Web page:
Exterior of 3 Washington Square North, February 2011. Photograph by Christine Joosten
As Docents, we often tell the story of Edward Hopper’s modest lifestyle and of the small studio in Greenwich Village that he shared with his wife Jo where they both worked and lived, carrying buckets of coal up four flights of stairs to the very end, at age eighty-five. But to tell the story is one thing; on February 8, the Whitney’s Docents had the opportunity to have a tour of the space on the corner of University Place and Washington Square Park—now owned by New York University (NYU)—that was once the Hoppers’ studio and home.
To see it in person gave us a different kind of insight. We could look out over Washington Square and imagine the quaint village that was already a nostalgic imagination in Hopper’s time. The coal burning stove is still there along with the four flights of stairs. The nook that was their kitchen certainly underscores the simple quality of their lifestyle. There was no bathroom in the flat; they shared with neighbors downstairs.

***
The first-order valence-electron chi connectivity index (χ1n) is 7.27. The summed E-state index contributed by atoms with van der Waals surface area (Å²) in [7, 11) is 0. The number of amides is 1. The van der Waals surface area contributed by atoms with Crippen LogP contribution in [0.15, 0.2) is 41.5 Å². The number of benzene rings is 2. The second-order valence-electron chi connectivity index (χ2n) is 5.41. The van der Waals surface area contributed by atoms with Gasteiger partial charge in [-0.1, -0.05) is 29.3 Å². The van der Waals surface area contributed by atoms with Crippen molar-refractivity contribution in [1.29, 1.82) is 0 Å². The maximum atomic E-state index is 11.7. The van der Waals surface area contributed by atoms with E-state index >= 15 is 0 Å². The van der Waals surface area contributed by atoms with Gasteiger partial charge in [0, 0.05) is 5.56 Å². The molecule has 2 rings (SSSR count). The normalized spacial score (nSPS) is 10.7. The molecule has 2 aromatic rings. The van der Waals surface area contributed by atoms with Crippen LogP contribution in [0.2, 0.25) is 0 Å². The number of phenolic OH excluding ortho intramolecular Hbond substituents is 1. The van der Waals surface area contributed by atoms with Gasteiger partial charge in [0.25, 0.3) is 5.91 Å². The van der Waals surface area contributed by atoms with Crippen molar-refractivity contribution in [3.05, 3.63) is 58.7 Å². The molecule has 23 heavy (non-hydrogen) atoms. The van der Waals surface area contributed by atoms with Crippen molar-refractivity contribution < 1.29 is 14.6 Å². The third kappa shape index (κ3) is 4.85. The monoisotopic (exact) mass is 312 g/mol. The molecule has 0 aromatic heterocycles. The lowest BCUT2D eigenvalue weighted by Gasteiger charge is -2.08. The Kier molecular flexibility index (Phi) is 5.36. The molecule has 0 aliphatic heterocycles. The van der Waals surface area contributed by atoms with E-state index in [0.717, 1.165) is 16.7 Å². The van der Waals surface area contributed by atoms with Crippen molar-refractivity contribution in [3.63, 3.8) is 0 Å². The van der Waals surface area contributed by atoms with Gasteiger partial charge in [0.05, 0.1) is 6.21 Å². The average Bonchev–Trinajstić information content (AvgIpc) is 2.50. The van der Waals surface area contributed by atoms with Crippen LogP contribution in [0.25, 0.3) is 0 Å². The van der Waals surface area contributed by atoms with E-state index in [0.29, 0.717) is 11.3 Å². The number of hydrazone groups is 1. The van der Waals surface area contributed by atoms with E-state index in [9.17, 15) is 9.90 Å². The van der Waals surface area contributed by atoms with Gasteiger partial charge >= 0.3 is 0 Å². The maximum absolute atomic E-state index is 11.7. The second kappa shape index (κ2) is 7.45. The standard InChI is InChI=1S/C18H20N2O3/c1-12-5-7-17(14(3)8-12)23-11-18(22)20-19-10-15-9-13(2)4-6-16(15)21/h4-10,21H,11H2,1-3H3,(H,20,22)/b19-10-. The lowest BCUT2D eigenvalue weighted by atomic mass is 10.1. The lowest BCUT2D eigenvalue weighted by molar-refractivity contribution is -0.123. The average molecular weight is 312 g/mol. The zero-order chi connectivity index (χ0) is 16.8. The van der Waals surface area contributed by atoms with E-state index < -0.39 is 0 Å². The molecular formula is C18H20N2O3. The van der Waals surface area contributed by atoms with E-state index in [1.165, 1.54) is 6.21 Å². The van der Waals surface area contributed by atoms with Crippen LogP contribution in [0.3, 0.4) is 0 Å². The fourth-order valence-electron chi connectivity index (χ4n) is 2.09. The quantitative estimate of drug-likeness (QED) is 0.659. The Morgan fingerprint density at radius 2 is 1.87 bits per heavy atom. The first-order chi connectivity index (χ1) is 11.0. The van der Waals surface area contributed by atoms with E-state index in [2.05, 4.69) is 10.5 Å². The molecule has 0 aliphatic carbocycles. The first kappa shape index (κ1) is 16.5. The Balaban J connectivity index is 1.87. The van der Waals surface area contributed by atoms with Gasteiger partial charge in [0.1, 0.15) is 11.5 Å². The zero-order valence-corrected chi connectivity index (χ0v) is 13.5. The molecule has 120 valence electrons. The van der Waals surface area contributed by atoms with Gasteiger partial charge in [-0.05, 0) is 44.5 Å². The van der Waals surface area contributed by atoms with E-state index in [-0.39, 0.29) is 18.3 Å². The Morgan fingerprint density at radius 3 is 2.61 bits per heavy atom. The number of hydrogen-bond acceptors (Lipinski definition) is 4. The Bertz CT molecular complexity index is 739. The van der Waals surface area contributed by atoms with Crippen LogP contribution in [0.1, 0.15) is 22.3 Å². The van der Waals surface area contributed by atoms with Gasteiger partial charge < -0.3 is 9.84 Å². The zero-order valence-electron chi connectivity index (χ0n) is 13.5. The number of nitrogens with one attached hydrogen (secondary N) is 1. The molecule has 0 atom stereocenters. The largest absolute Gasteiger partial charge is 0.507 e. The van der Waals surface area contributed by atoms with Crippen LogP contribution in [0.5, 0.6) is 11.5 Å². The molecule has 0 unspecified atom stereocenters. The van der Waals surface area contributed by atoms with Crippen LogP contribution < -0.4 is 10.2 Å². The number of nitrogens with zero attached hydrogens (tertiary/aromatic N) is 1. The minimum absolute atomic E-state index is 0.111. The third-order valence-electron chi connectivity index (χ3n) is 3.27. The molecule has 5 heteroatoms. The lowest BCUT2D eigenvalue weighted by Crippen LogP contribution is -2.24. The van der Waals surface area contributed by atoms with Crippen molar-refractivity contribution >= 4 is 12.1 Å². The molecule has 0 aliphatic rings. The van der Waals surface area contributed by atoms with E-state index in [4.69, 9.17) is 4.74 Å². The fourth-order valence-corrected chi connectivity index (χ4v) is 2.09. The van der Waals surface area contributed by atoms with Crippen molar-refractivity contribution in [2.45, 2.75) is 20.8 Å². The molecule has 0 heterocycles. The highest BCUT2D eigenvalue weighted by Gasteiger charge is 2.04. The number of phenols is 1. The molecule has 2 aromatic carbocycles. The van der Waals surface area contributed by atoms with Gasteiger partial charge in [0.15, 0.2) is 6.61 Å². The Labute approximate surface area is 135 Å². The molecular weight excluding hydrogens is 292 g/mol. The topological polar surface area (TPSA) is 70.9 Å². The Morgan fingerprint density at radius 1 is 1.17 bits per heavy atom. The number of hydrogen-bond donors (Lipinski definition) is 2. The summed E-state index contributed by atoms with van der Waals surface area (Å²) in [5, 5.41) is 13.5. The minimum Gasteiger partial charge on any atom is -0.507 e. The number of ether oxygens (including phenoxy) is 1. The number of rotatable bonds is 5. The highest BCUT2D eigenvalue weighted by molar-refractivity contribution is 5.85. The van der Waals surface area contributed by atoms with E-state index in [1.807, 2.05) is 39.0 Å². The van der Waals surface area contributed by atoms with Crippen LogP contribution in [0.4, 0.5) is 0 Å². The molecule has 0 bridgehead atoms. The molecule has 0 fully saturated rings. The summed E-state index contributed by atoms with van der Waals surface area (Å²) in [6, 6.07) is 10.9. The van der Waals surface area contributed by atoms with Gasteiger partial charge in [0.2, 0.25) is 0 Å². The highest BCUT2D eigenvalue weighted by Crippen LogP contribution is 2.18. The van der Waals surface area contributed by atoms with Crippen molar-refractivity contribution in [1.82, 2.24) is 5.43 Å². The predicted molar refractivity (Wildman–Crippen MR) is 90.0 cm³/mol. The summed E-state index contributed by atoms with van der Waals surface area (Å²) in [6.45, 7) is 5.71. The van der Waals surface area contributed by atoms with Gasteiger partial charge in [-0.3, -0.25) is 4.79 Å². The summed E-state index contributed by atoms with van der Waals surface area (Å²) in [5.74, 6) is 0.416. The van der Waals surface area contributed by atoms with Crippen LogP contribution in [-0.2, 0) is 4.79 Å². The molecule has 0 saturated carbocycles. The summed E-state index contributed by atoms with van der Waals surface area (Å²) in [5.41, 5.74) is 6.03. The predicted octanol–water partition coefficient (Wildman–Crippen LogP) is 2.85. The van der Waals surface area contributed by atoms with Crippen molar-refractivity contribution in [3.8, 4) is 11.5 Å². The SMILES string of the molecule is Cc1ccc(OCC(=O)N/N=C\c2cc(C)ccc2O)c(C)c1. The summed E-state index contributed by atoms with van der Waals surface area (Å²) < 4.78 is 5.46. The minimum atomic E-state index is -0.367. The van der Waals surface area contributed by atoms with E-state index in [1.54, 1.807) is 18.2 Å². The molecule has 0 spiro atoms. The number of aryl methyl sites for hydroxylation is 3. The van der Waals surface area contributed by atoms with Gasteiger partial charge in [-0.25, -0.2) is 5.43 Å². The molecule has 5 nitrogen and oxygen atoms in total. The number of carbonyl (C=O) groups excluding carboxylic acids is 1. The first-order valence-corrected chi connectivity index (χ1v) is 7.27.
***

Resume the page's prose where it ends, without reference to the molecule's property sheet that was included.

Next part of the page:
NYU uses the former bedroom as office space and the studios are sometimes used for meetings or conferences, but remaining in the studio space is the easel where Hopper painted, splattered with the telltale blues and yellows that he famously used to convey the ineffable qualities of light in his paintings, along with his personal printing press, the drying racks for his work, the desk where he kept notes, and an original painting of Edward himself made by his wife Jo hanging over the fireplace.
Easel and printing press, Hopper’s studio, February 2011. Photograph by Christine Joosten
Most of all, it was the quality of light that struck us, filling the studio with direct sun from the skylights and streaming in from the large front windows that open onto the park. Surely it was this, rather than modesty or stubbornness, that kept Hopper–the uncontested master of light–in his studio.
Whitney Docents tour Edward Hopper’s former studio in Greenwich Village, February 2011. Photograph by Ellen Tepfer
We weren’t sure if we felt more like historians or fans, but it is these poignant moments when pieces of old New York are cherished and preserved against the tide of progress that make us feel privileged to be a part of the art and culture of the city.
By Ellen Tepfer, Coordinator of the Docent Program and Teaching Fellows